Must-read editorial: “Tim Eyman is in a heap of big trouble”

In the CourtsStatements & Advisories

This morning, The Olympian published an outstanding editorial condemning Tim Eyman’s continued attempts to escape responsibility for his lawbreaking, and warning Washingtonians against contributing to his legal defense fund, which Eyman has been using to pay tens of thousands of dollars in recently accrued contempt penalties, attorney’s fees, and court costs.

Eyman was held in contempt of court over seven months ago for failing to turn over records sought by Attorney General Bob Ferguson’s office in the main State of Washington v. Eyman case. A total of four campaign finance enforcement cases were filed by Ferguson’s office in 2016 and 2017 against Eyman and his associates. Three were filed two years ago in September of 2016; a fourth was filed in March of 2017.

The main State of Washington v. Eyman case concerns the initiative promoter’s illegal acts in support of his “initiative on initiative” (I-517) which voters overwhelmingly rejected five years ago. Eyman qualified I-517 in 2012 through a stealth signature drive with money he transferred from one of his other campaign committees through an out of state entity back to himself and his associates.

Donors to that other campaign did not know that Eyman was using their money to qualify an entirely different initiative.

“State law keeps tightening like a vice on Washington’s most prolific initiative promoter, Tim Eyman,” The Olympian noted. “This vice should tighten. Another quarter-turn or more is needed to force out the truth.”

The editorial goes on to point out that there’s little difference between giving money to one of Eyman’s political committees and giving money to his legal defense fund.

“In Eyman’s solicitations, he’s arguing that his future as an anti-tax initiative promoter is at stake. Which sounds a lot like a campaign solicitation,” the editorial board noted. “Indeed, Eyman has bills to pay. One one hand, he is pushing initiatives. But he could face fines of more than $2 million if AG [Attorney General Bob] Ferguson is successful with his lawsuit alleging wrongdoing.”

“It’s hard to believe that anyone who donates to Eyman’s Go Fund Me account for legal costs are different from those who donate to his political efforts,” the board added. “Absent court orders for Eyman to publicly release the identity of his defense-fund donors, we’ll never know which special-interest carve-outs or protections in future Eyman initiatives are not pay backs for the help they give in 2018 or 2019 to keep Eyman solvent and in the initiative business.”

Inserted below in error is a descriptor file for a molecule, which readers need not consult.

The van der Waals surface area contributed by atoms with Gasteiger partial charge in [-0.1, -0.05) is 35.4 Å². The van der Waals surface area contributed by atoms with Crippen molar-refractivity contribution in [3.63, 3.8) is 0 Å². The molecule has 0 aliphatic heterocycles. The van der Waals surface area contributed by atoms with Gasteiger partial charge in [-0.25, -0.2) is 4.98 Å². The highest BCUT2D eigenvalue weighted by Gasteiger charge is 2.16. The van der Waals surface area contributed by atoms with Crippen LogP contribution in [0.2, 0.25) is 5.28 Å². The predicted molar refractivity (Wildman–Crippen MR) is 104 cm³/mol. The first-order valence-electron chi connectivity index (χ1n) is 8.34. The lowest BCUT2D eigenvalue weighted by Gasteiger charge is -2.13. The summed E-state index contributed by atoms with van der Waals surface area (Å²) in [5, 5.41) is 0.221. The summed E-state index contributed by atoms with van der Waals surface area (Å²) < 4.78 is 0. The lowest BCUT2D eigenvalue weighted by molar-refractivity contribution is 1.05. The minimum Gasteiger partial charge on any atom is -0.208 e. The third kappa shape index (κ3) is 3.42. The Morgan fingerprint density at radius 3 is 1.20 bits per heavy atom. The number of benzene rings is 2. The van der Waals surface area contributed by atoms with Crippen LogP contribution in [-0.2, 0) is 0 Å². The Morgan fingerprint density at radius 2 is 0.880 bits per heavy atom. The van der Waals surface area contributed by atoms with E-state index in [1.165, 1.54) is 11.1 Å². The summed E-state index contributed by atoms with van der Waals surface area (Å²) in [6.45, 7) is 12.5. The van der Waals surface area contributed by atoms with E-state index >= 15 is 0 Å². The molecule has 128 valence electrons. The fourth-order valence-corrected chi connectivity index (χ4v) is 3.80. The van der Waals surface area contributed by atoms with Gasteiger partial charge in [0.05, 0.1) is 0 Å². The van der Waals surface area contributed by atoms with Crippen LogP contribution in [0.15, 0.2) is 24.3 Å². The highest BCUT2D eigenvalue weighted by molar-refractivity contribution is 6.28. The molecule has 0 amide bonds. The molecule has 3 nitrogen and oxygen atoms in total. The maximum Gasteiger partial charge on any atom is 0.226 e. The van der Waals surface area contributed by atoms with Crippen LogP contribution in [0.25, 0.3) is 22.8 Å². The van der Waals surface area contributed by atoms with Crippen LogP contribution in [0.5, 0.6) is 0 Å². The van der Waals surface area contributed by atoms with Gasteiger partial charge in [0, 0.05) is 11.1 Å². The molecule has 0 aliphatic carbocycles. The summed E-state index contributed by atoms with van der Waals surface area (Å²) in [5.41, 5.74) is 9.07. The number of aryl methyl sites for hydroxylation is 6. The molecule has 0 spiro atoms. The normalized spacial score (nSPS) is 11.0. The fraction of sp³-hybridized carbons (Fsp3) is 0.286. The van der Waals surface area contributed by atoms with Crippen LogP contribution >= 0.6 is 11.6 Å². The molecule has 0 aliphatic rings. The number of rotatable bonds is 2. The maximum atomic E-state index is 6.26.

While state law requires that the identities of donors to campaigns be disclosed, Eyman is assuring prospective donors to his legal defense fund that they will remain anonymous.

“I’m asking everyone to match or exceed the amount you’ve given in past years (it’ll be anonymous and unreported since it’s going towards my legal bills),” Eyman says at the end of one of his fundraising letters.

“We wholeheartedly agree with The Olympian that state law should be changed to regulate legal defense funds established by individuals or entities facing allegations that they violated our campaign finance laws,” said Northwest Progressive Institute founder and Executive Director Andrew Villeneuve, who has been organizing opposition to Eyman’s initiative factory for over sixteen years.

“The status quo is untenable. Perhaps our state needs an independent inspector general with the authority to examine bank statements and other records to ensure that funds raised for legal defense are actually being spent on legal defense.”

Eyman is currently fundraising both for his legal defense fund and for his next con, Initiative 976. On one website, he asks his followers to give to the former; on another website, he asks his followers to give to the latter. And he’s using his mailing list to pitch each. It matters not that the money is ostensibly for different purposes and being raised through separate funnels, for ultimately it ends up in a bank account that Eyman controls.

Because Eyman pays himself out of his campaign coffers (and even gets kickbacks from his main vendor, Citizen Solutions), he’s always fundraising for himself, no matter what entity he’s asking people to make a check out to.

This isn’t the first time Eyman has fundraised in tandem like this.

Fifteen years ago, Eyman solicited donations for a legal defense fund at at the same time he was raising money for an initiative, I-807. Then, as now, Eyman was in heaps of trouble for violating our campaign finance laws.

After Eyman’s solicitations became public knowledge, founding NPI boardmember Steve Zemke, who remains involved today with NPI as a senior advisor, called on the Public Disclosure Commission to investigate Eyman’s personal fundraising.

“This seems to be a pretty transparent effort to allow campaign funds to be sent directly to him without being disclosed to the public,” Zemke wrote in a complaint filed with the Public Disclosure Commission.

“Because they wouldn’t be reported, the public would not know how much or who gave money to support Tim Eyman to allow him to donate his services to campaigns. Are there secret big donors supporting his campaigns like I-807 who do not want the public to know who they are or how much they are willing to give to allow Eyman to do ‘free’ consulting?”

The PDC ultimately declined to take action and dismissed Zemke’s complaint.

State lawmakers need to address this loophole in our public disclosure law when they return in January. As The Olympian said: “Let’s not look away and pretend there isn’t a behind-the-scenes maneuver under way here. Let’s hold political actors including lobbying interests and others accountable for the money they spend in politics. That includes politics-related legal skirmishes that could shield actual campaign contributions.”

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